Singing for Hitler – Choirs, Clubs and the Third Reich

Bowling for Fascism: Social Capital and the rise of the Nazi Party in Weimar Germany, 1919-33

Shanker Satyanath (NYU), Nico Voigtlander (UCLA) and Hans-Joachim Voth (Zurich)

URL: econpapers.repec.org/paper/zureconwp/147.htm

Abstract:

Social capital typically leads to positive political and economic outcomes. A growing literature also emphasizes the potentially “dark side” of social capital. This paper examines the role of social capital in the downfall of democracy in interwar Germany. We analyse Nazi Party entry in a cross-section of cities. Dense networks of civic associations such as bowling clubs, choirs, and animal breeders facilitated the Nazi Party’s rise. Towns with one standard deviation higher association density saw at least one-third faster entry. All types of associations – veteran associations and non-military clubs, “bridging” and “bonding” associations – positively predict NS Party entry. These results suggest that social capital aided the rise of the Nazi movement that ultimately destroyed Germany’s first democracy. We also show that the effects of social capital depended on the institutional context – in Prussia, where democratic institutions were stronger, the link between party entry and association density was markedly weaker.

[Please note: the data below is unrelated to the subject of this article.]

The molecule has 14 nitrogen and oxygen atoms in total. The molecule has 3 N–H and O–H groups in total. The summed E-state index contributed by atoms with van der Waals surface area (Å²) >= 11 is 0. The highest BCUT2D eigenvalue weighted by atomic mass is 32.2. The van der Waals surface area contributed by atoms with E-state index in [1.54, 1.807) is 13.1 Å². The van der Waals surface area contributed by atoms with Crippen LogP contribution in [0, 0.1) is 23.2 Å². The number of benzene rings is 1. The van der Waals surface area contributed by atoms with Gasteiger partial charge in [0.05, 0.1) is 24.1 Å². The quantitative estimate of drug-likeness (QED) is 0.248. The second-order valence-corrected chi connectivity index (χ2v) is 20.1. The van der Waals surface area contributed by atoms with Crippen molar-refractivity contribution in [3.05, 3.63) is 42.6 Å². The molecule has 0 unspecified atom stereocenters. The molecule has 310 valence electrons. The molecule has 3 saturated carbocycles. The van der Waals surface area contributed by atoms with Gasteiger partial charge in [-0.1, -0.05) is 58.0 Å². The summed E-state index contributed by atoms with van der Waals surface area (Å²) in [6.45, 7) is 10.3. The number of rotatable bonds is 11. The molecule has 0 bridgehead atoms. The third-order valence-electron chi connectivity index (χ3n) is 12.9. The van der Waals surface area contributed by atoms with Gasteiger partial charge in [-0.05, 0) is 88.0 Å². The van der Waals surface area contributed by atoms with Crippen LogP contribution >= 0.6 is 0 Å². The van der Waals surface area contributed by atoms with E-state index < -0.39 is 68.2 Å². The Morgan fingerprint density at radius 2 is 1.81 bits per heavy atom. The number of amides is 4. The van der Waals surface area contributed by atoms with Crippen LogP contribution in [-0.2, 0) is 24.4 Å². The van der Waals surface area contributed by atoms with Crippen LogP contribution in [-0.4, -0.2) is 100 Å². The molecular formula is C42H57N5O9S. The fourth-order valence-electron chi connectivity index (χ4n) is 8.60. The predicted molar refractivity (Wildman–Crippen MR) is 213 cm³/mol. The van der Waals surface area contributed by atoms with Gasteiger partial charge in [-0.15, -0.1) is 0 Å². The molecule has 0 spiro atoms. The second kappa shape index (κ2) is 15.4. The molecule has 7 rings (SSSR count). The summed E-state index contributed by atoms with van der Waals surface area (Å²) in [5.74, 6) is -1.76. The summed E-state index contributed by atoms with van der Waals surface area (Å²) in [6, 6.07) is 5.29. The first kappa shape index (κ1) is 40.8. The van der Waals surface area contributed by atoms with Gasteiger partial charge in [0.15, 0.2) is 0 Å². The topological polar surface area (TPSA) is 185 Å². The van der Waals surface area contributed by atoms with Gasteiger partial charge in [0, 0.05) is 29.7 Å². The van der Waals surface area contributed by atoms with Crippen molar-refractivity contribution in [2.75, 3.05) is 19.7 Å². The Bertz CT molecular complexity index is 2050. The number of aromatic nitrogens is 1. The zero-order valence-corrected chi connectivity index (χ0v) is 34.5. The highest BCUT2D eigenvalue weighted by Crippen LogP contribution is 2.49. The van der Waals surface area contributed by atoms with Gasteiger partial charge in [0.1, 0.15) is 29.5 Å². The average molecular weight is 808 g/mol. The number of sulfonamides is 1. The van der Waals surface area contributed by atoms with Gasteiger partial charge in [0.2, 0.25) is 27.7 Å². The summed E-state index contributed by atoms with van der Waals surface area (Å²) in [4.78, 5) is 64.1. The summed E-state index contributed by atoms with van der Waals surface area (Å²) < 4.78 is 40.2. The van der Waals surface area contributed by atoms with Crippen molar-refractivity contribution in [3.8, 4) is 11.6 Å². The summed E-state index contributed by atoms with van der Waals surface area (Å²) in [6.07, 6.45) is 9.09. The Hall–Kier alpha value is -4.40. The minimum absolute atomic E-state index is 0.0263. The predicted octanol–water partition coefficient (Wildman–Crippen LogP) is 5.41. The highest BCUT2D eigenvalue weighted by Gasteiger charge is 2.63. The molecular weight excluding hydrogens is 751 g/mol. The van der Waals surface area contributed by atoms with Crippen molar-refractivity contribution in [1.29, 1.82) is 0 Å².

Reviewed by Ronan McGarry (final-year BSc Economics student, Queen’s University Belfast)

This NBER working paper was distributed by NEP-HIS-2013-07-15. The authors seek to clarify and quantify the role that social capital played in the rise of the Nazi Party and the ensuing downfall of the democratic Weimar Republic. In order to do so, econometric analysis of the link between local clubs/societies and Nazi party membership is conducted. The authors also seek to add to the current literature on the ‘dark side’ of social capital (Putnam 1995).